The length of service with an employer at the time of the injury also varied among workers. The highest percentage happened to workers who had been with their employer between one and five years at 32%, followed by more than five years at 31%, less than three months at 26%, and finally three months to 11 months at 10%. The weekday with the highest number of nonfatal electrical injuries included Tuesday with 33%, Thursday with 27%, Wednesday with 14%, Monday with 11%, Saturday with 8%, Friday with 4%, and finally Sunday with the lowest amount, 3%. The total shift length also affected when a nonfatal injury occurred. The hours with the highest percentage of accidents were between four to six hours with 32%, followed by two to four hours with 15%, six to eight hours with 10%, one to two hours at 9%, eight to 10 hours at 4%, less than one hour at 2%, and finally 10 to 12 hours at 1%. Twenty-seven percent of incidents did not report the hours worked.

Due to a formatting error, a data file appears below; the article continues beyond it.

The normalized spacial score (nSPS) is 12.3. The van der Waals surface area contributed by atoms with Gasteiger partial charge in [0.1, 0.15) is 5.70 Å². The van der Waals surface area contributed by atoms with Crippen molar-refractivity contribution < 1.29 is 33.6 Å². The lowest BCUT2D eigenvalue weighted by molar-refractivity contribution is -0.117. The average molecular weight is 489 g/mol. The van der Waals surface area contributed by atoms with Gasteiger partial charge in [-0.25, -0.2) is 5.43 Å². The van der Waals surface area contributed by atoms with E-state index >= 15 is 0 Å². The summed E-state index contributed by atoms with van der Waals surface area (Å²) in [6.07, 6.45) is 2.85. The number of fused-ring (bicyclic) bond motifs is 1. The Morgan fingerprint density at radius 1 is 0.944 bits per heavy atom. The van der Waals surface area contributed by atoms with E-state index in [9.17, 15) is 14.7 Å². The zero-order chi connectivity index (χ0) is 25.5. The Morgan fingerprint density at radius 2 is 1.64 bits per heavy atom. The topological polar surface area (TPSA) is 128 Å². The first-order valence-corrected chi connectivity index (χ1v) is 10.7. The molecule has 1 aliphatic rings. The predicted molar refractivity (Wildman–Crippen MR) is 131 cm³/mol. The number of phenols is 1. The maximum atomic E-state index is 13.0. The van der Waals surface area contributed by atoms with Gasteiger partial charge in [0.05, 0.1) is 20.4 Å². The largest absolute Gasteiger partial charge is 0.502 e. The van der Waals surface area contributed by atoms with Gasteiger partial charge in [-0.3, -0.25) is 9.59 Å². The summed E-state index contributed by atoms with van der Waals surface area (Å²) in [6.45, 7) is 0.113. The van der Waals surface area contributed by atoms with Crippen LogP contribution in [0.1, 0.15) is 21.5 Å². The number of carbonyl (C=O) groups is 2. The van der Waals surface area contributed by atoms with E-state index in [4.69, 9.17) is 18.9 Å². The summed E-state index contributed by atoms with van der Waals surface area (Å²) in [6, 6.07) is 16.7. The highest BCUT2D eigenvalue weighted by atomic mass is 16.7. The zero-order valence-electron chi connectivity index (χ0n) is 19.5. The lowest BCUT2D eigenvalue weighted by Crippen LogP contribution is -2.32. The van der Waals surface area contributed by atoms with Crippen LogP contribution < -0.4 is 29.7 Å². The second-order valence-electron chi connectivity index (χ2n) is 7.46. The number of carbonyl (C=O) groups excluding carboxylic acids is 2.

The occupation with the highest percentage of workers involved in non-electrical injuries was “Installation, Maintenance, and Repair” with 31%, followed by “Service” with 25%, “Construction and Extraction” with 21%, “Production” with 11%, “Transportation and Material Moving” with 5%, and “Management, Business, Financial” with 2%. “Sales and Related,” “Healthcare Practitioners,” “Technical, Computer, Engineering and Science,” and “Office and Administrative Support” all had 1%. Sixty-five percent of fatalities occurred in service-providing industries, while 35% occurred in good-producing industries.
The industries with the leading number of nonfatal electrical injuries included “Accommodation and Food Services” with 22%, followed by “Construction” with 20%, “Wholesale Trade” with 17%, and “Manufacturing” with 14%. Electrical shocks accounted for 1,610 of the nonfatal electrical injuries, while burns accounted for 620.
Fatal Electrical Injuries